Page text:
Sunday, March 14, 2010

Catalog of a Tissue Laden Weekend, or Listening to Doctor’s Orders

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On Saturday I woke at 6:30am for no reason at all, a lingering ache in the back of my throat. I’ve been intentionally ignoring that ache and the occasional full tissue for a couple weeks, feigning ignorance of the signs of an impending sickness.

I went out baby clothes shopping with friends (for them, mind you) and then to breakfast, enjoying the company but still weary of the occasional sneeze and constantly attentive to my leaking nose.

Back at home after four hours I found myself exhausted, and climbed into bed with Curtis…for a two and a half hour nap. While it made sense for him to sleep well into the afternoon after working into the morning, I had already gotten a full night’s rest, and was now up to ten hours for the day.

The afternoon and evening progressed with a depleting supply of tissues and a raw patch forming under my nose. Lesson planning became increasingly more laborious when it was interrupted at five minute intervals with nose-blowing, and the evening concluded with me half-consciously watching the NCAA Division I indoor track championships that Curtis had gleefully found streaming (live!) on the internet.

On Sunday I woke up at 7am (or 8am, depending on whether you believe in turning clocks forward) and rolled around for forty-five minutes, willing myself back to sleep in hopes that I would wake in better spirits.

It didn’t work.

I made eggs and toast in our non-stick pan (that sticks despite generous greasing) while Curtis did IT band strengthening exercises in the other room. He has been following a strict regime of stretches and exercises since his doctor visit three weeks ago. His battle with his IT band has been a long series of wins and losses for the last eight years, and in an attempt at high level training in this short window before residency he is determined to win.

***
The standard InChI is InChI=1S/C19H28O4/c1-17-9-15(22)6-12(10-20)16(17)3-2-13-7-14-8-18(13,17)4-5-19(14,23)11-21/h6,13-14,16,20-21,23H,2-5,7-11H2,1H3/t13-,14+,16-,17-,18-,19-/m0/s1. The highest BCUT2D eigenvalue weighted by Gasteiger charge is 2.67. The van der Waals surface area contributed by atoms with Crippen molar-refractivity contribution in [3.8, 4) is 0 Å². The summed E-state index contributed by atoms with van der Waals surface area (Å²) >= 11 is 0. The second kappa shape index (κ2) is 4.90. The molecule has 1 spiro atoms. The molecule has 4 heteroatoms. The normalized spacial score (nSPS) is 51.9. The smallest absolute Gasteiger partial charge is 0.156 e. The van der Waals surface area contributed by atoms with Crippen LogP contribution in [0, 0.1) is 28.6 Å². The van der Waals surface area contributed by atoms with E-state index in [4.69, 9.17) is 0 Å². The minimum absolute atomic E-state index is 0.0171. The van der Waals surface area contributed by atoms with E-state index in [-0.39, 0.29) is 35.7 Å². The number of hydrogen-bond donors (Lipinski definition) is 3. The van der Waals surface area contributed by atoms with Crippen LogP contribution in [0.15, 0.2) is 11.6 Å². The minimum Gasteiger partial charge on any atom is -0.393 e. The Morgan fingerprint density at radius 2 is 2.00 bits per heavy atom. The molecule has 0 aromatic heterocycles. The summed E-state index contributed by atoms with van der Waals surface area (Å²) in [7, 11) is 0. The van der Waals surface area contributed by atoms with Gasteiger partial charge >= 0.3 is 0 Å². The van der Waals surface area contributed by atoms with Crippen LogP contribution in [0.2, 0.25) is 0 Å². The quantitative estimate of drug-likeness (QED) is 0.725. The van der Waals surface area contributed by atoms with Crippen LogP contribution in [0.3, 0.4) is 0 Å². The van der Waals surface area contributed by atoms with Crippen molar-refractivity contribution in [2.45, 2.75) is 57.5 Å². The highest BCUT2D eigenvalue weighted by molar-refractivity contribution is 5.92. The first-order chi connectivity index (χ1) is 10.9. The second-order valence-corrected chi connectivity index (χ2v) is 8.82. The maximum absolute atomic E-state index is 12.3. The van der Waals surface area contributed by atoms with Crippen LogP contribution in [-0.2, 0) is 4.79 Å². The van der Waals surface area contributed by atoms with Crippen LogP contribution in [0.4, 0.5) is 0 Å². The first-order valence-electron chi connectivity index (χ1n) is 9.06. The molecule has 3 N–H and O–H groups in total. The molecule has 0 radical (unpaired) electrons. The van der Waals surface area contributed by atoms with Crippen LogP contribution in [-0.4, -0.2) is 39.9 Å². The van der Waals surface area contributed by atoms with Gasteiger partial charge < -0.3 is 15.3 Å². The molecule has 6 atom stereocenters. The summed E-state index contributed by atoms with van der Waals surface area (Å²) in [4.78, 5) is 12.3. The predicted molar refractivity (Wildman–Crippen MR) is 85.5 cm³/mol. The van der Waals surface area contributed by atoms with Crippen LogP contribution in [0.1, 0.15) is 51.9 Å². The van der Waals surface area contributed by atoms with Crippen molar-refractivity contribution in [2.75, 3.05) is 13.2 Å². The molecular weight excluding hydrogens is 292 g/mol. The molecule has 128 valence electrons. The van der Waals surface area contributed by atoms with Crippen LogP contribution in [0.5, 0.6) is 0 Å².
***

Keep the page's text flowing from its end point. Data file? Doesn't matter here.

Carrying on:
While the first bite of eggs over easy lifted my spirits, the slightest thing brought me crashing down. My congestion acted like the constant sound of fingernails on a chalkboard, putting me on edge at the slightest additional aggravation.

The morning was filled with church, bringing many conversations of “where we’re going next year”, as the countdown to match day continues. Afterward we went and found a baby shower gift for next weekend (when we go to DC for Curtis’s half marathon and to meet up with old friends), and then to the grocery store where we bought toilet paper (for when the tissues run out) and apples (to keep the doctor away…oh, wait).

This afternoon brought another nap…only ninety minutes this time, putting my sleep for the weekend at twenty hours.

And that’s when I discovered it was raining.

This would be great if I was planning on sitting on the couch for the rest of the day, which I normally would do given my state of aggravation. Instead, I had made plans earlier in the week to go running with a friend I haven’t seen in a few weeks. As much as I wanted to cancel when she’d called to confirm hours earlier, I couldn’t. I workout much less when I’m coaching and I desperately needed the exercise.

But it was raining.

I sat on the couch with Curtis, watching the minutes ticking by until my running date and asked, “Why don’t you make me better? I proofread your papers and make them better; you are a doctor and thus should make me better.”

He didn’t even try to reply. (Wise choice)

“I don’t want to go running in the rain” I protested.

“I think you feel better” he retorted.

(Scowl)

I put on my favorite running hat to shield from the rain, the one Curtis gave me when we were first dating, along with a bag jelly beans. I donned my favorite long sleeve running top, and a pair of shorts already on the floor, slipped on my shoes and went outside.

And it was cleansing.

Forty-five minutes later I felt renewed, stimulated by good conversation, and mind (and nose) refreshed with the cold, wet air. My legs and butt were covered with the splash of puddles, and my sleeves were extra salty from wiping away snot, but I was no longer wallowing in a pool of snot and self-pity, and that made me quite content.

Even if my nose was still running.

I am endlessly surprised how hard work is often what makes me feel better—when it’s the last thing I want to do. While I would not suggest it is the cure for all illness, sometimes it’s just what the doctor ordered.

(literally)

1 comment:

  1. great. now I feel guilty for all of my bitching and moaning and lack of exercise.

    Although I do have a work out system that I've established and adhere to: I only work out when I don't work.

    I have a few more months of laziness ahead of me... I'm pathetic!

    ReplyDelete